Even more important here is the fact that the first Chevron factor looks to justifiable reliance. See Smith v. City of Pittsburgh, 764 F.2d 188, 195 (3d Cir.), cert. denied, 474 U.S. 950, 106 S.Ct. 349, 88 L.Ed.2d 297 (1985). Because appellants did not know the significant operative facts underlying their cause of action, particularly that the IRS would disallow the deductions, until after the three year absolute bar period of Data Access had passed, they could not possibly have relied on a longer statute of limitations period. Thus the first of the Chevron criteria is not met here.


As to the second criterion, appellants argue that retrospective application of Data Access will deprive them of a remedy. This argument is really an argument that retrospective application is inequitable and is properly considered in connection with the third criterion. Although there is an interest in uniformity which always militates in favor of retrospective application, there has been nothing presented by either appellants or appellees to undermine the Hill court's conclusion that "resolution of the second Chevron criteria ... is neutral." Hill, 851 F.2d at 698.


Resolution of the third criterion, however, cannot be answered solely by reference to Hill. In Hill, the court found that it was not inequitable to apply Data Access retroactively because the plaintiffs' suit would have been barred under the applicable state statute of limitations. Id. Appellants argue that under the applicable New York statute of limitations, their action would have been timely.


Contrary to appellants' assertions, however, under the precedent applicable at the time this suit was filed, the district court was obligated to look to the law of the forum state in order to determine the most analogous limitations period, see Roberts v. Magnetic Metals Co., 611 F.2d 450, 452 (3d Cir.1979), and a fair reading of our precedent would suggest that appellants should have been on notice that the New Jersey blue sky law with its two year limitations period for suits by buyers against sellers of securities might have been applicable. See id. at 453; Data Access, 843 F.2d at 1554 (Seitz, J., dissenting). Appellants point to no precedent which would have justified their belief that a contract period of limitations was relevant. In any event, as we noted in Fitzgerald v. Larson, 769 F.2d 160, 164 (3d Cir.1985), the third Chevron factor in practice overlaps with that of the first factor, "in that it would be inequitable to give retrospective application to a shortening of the limitations period that altered established law upon which plaintiff could have reasonably relied." Since, as we noted above, plaintiffs could not have reasonably relied on any applicable precedent, the type of equity that is relevant for the retrospective application issue is not present in this case. We hold, therefore, that the Chevron factors do not preclude retrospective application of the Data Access rule.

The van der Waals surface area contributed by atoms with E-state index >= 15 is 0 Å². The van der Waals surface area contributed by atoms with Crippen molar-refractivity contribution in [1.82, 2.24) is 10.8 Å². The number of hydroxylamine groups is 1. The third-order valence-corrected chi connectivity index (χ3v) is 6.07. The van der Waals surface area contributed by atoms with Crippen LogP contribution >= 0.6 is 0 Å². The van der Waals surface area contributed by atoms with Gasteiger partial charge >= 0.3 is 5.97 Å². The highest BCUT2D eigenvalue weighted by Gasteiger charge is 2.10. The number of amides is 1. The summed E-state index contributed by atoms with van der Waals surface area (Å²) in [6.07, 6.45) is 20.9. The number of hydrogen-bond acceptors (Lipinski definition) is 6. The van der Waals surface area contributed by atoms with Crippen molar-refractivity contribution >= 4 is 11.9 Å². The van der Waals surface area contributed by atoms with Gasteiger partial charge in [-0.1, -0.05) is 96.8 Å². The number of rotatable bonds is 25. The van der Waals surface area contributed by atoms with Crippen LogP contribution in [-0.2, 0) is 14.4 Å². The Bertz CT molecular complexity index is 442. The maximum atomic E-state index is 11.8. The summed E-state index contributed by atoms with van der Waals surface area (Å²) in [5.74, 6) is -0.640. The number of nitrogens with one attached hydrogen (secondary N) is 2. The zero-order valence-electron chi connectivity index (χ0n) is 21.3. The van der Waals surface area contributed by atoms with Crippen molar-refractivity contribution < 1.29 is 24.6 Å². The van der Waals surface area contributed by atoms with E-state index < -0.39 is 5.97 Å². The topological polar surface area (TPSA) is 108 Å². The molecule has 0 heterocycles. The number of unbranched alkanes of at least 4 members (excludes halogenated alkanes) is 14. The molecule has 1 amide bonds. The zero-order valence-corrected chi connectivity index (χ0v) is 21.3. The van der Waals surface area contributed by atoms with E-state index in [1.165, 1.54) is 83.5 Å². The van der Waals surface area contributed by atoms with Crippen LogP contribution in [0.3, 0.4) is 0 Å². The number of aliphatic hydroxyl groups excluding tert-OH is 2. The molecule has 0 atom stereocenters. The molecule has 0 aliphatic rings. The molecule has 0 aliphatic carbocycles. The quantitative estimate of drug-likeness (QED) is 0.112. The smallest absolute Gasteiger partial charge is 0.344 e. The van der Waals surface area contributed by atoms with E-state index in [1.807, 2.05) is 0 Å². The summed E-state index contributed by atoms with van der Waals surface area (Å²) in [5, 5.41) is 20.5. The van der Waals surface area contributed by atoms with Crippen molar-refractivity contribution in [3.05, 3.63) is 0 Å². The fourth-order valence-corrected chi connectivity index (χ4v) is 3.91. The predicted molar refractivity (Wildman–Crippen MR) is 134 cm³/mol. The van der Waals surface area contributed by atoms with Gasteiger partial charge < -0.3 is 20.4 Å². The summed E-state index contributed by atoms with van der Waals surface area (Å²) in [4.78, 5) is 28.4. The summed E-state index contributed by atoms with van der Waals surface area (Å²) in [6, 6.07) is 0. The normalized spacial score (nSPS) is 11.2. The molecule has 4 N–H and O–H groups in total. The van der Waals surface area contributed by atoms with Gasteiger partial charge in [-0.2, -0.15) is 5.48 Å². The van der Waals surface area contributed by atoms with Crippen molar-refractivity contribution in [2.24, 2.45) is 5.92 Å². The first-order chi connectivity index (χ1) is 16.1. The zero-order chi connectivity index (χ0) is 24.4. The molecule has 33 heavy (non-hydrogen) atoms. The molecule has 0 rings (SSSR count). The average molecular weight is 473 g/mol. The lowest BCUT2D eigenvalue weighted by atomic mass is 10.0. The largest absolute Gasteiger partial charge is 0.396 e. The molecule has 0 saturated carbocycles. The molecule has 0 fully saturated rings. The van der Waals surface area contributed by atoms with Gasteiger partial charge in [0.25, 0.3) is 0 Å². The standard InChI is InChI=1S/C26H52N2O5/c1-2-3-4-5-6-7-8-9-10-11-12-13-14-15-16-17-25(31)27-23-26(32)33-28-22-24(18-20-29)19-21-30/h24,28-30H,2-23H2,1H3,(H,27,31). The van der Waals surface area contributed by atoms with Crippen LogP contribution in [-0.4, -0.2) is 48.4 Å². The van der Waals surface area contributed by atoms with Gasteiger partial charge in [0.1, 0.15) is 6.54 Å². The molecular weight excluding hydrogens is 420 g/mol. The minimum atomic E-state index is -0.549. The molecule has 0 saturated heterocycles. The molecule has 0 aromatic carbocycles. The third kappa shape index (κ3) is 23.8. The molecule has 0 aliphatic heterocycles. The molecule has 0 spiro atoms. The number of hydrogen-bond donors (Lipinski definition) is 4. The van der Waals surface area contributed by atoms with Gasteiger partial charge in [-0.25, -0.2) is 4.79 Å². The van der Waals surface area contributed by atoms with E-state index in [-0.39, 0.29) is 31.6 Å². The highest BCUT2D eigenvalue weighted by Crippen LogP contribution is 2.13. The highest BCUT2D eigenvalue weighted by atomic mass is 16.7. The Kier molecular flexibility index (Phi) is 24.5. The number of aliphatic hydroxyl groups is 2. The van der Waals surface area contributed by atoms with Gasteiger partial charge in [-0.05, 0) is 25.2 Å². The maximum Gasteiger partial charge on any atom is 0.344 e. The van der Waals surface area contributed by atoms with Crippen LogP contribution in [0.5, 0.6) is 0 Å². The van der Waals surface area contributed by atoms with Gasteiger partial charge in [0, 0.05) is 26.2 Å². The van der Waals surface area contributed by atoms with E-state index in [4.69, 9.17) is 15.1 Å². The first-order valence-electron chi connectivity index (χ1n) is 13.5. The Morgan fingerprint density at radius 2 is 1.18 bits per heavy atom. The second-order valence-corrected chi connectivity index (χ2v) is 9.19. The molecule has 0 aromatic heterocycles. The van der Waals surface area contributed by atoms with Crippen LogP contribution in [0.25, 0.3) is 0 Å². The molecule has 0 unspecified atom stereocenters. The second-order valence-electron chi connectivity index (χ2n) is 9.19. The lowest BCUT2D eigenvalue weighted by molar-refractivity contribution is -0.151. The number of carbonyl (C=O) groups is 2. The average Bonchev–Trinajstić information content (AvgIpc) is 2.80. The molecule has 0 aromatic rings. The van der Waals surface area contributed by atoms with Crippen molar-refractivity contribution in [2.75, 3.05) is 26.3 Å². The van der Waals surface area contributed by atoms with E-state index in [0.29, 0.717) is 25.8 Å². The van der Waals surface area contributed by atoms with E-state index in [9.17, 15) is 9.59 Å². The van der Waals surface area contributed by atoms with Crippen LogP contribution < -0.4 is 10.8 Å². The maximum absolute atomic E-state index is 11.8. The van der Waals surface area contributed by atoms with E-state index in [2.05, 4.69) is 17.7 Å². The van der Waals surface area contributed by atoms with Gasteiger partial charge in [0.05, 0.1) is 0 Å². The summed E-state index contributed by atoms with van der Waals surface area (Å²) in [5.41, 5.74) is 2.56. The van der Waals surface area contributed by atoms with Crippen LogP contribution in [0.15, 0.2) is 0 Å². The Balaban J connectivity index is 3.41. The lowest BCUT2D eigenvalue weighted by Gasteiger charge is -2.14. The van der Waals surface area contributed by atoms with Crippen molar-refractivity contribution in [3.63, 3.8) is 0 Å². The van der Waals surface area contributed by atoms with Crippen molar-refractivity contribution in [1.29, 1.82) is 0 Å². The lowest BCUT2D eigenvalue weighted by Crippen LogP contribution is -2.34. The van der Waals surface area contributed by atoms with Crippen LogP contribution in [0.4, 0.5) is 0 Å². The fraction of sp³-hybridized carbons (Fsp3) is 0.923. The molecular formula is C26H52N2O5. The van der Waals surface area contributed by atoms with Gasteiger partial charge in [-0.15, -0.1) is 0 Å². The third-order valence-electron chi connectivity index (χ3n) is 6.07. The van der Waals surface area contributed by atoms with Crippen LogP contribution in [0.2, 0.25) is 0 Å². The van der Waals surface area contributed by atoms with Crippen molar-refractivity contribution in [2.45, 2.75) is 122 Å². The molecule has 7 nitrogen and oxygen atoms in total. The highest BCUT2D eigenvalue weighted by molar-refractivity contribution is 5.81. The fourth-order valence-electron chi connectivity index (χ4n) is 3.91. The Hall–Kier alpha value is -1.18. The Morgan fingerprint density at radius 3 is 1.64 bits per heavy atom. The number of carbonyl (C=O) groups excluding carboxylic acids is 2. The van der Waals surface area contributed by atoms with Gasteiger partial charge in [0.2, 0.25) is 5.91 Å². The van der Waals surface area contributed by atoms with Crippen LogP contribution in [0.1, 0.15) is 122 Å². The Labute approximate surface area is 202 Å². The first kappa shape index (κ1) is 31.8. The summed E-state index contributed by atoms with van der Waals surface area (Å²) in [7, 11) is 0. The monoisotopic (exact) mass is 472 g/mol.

In sum, we have held that when plaintiffs sue under section 29(b) of the Securities Exchange Act for rescission of a transaction alleging that the transaction violated section 10(b) or Rule 10b-5, they must do so within one year of their discovery of the facts underlying their claim and, in any event, no longer than three years from the transaction itself. We have further held that in this case there is no bar to the usual rule applying a legal decision retrospectively. For the foregoing reasons the judgment of the district court will be affirmed.


Hon. Franklin S. Van Antwerpen, United States District Court for the Eastern District of Pennsylvania, sitting by designation


Appellants would apply New York law because the security agreements executed in connection with their assignment of the limited partnership interests provided that they were to be governed and construed in accordance with New York contract law. The district court held that these agreements were not at issue in the law suit and, furthermore, that such a provision, even if applicable, would merely govern the choice of substantive law to be applied to the security agreement and would not govern the choice of the statute of limitations. See Federal Deposit Ins. Corp. v. Petersen, 770 F.2d 141, 142-43 (10th Cir.1985); Des Brisay v. Goldfield Corp., 637 F.2d 680, 682 (9th Cir.1981). In light of our decision that we must look to federal law, we need not reach this issue


A district court in dictum has suggested that in actions under section 29(b) we must look to whether a claim on the underlying violation would be barred. See Gilbert v. Meyer, 362 F.Supp. 168, 176-77 (S.D.N.Y.1973)


We noted that most of the express causes of action under the 1934 Act have this statute of limitations, with the exception of section 16(b), 15 U.S.C. Sec. 78p(b), which has a two year absolute limitation. Data Access, 843 F.2d at 1545-46


Often overlooked is the fact that the majority in Data Access in effect applied the result retroactively, which is evident because it was disagreement with that silent portion of the holding which prompted the dissent. See 843 F.2d at 1551, 1553 (Seitz, J., dissenting)